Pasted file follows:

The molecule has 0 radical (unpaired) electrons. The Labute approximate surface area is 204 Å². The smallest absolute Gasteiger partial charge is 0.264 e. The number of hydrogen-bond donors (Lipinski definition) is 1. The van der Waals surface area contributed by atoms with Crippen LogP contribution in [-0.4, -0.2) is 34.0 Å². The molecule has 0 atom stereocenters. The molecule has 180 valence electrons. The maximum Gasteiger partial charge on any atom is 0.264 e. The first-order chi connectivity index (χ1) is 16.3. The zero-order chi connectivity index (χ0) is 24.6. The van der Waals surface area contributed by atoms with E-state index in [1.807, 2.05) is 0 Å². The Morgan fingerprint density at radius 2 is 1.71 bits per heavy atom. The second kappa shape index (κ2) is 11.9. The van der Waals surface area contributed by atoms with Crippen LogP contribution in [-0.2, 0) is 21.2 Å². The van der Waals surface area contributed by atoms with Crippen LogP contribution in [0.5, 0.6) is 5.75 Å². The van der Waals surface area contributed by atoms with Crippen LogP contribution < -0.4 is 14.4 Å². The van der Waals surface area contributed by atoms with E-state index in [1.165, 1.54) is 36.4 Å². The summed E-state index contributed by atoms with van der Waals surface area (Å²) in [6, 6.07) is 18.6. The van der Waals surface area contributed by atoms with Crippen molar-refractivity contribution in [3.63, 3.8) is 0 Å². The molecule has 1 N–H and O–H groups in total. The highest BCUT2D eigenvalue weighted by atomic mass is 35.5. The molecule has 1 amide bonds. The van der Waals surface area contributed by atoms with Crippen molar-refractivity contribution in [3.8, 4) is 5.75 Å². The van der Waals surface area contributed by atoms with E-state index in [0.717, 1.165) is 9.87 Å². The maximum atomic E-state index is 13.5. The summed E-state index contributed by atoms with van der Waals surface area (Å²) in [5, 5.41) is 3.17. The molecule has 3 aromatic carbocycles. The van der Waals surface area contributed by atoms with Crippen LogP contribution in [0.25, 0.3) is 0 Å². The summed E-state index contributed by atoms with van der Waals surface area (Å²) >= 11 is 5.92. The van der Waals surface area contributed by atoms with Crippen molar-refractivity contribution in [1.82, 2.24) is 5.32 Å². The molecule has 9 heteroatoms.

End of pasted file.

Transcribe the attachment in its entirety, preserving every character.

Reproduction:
The molecule has 0 radical (unpaired) electrons. The Labute approximate surface area is 204 Å². The smallest absolute Gasteiger partial charge is 0.264 e. The number of hydrogen-bond donors (Lipinski definition) is 1. The van der Waals surface area contributed by atoms with Crippen LogP contribution in [-0.4, -0.2) is 34.0 Å². The molecule has 0 atom stereocenters. The molecule has 180 valence electrons. The maximum Gasteiger partial charge on any atom is 0.264 e. The first-order chi connectivity index (χ1) is 16.3. The zero-order chi connectivity index (χ0) is 24.6. The van der Waals surface area contributed by atoms with E-state index in [1.807, 2.05) is 0 Å². The Morgan fingerprint density at radius 2 is 1.71 bits per heavy atom. The second kappa shape index (κ2) is 11.9. The van der Waals surface area contributed by atoms with Crippen LogP contribution in [-0.2, 0) is 21.2 Å². The van der Waals surface area contributed by atoms with Crippen LogP contribution in [0.5, 0.6) is 5.75 Å². The van der Waals surface area contributed by atoms with Crippen LogP contribution < -0.4 is 14.4 Å². The van der Waals surface area contributed by atoms with E-state index in [1.165, 1.54) is 36.4 Å². The summed E-state index contributed by atoms with van der Waals surface area (Å²) in [6, 6.07) is 18.6. The van der Waals surface area contributed by atoms with Crippen molar-refractivity contribution in [3.63, 3.8) is 0 Å². The molecule has 1 N–H and O–H groups in total. The highest BCUT2D eigenvalue weighted by atomic mass is 35.5. The molecule has 1 amide bonds. The van der Waals surface area contributed by atoms with Crippen molar-refractivity contribution in [3.8, 4) is 5.75 Å². The van der Waals surface area contributed by atoms with E-state index in [0.717, 1.165) is 9.87 Å². The maximum atomic E-state index is 13.5. The summed E-state index contributed by atoms with van der Waals surface area (Å²) in [5, 5.41) is 3.17. The molecule has 3 aromatic carbocycles. The van der Waals surface area contributed by atoms with Crippen LogP contribution in [0.25, 0.3) is 0 Å². The summed E-state index contributed by atoms with van der Waals surface area (Å²) >= 11 is 5.92. The van der Waals surface area contributed by atoms with Crippen molar-refractivity contribution in [1.82, 2.24) is 5.32 Å². The molecule has 9 heteroatoms.